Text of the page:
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A Claimed Method Fails to Satisfy Written Description If It Is Not Described as a Whole

| Janet M. Allendorph, Ph.D.Kendall Loebbaka

QUAKE v. LO

Before Reyna, Chen, and Hughes.  Appeal from the Patent Trial and Appeal Board (“PTAB”).

Summary: A claimed method must be expressly described as a whole in order to satisfy the written description requirement.

Dr. Quake and Dr. Lo separately filed patent applications with claims directed toward a method for determining the presence of a chromosomal abnormality in fetuses using random massively parallel sequencing (“MPS”) method.  Both Quake and Lo requested interferences to determine who first invented the method.  The PTAB agreed with Lo’s argument that four claims of Quake’s patent are unpatentable for lack of written description, and Quake appealed.  The Federal Circuit vacated and remanded the decision.  On remand, the PTAB found that the disclosures in Quake’s specification were insufficient to demonstrate that the inventors were in possession of the random MPS method, and again found Quake’s claims unpatentable.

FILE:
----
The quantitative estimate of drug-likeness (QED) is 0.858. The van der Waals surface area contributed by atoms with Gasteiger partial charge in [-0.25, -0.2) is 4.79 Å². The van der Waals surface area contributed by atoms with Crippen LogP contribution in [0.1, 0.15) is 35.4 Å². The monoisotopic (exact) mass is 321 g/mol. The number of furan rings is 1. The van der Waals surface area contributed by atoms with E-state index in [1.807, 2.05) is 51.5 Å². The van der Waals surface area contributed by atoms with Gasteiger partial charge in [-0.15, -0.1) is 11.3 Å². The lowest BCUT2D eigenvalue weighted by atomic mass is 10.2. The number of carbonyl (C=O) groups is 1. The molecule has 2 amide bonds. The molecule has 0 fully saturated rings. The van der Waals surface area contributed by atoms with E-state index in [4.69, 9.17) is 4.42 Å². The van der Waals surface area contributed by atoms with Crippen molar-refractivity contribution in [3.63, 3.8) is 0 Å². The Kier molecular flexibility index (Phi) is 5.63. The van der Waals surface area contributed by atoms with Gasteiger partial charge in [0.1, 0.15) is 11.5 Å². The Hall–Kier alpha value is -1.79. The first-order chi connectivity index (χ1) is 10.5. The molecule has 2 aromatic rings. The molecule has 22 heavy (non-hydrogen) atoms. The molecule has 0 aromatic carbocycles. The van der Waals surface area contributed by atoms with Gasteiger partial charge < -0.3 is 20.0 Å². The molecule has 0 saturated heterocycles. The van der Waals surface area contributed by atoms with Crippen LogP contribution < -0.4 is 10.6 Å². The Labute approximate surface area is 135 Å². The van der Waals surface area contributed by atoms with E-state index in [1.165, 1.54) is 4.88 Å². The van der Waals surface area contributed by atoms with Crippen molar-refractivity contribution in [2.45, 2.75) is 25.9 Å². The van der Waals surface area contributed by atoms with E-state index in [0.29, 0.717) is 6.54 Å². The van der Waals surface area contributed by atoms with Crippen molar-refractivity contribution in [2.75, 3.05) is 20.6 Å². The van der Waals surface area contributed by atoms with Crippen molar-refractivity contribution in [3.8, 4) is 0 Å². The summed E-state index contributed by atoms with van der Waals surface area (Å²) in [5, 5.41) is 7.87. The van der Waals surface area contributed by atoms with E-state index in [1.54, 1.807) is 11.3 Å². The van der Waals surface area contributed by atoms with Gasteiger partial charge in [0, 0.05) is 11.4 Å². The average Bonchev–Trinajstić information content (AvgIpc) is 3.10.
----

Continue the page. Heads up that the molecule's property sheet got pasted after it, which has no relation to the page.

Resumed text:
The Federal Circuit affirmed the PTAB’s decision.  Quake’s specification only expressly describes detection to target sequences, and MPS is discussed in only two paragraphs.  The first paragraph refers to a separate patent application discussing MPS, but the teachings of that application could be used in either random or targeted MPS.  The second paragraph refers to “random sequence information,” but it does so in the context of identifying chromosomes through targeted MPS, not random.  The Federal Circuit determined that substantial evidence supports the PTAB’s finding that those two paragraphs together are not adequate to convey using random MPS to determine chromosomal abnormality, and held that Quake’s patent does not meet the written description requirements. 

Editor: Paul Stewart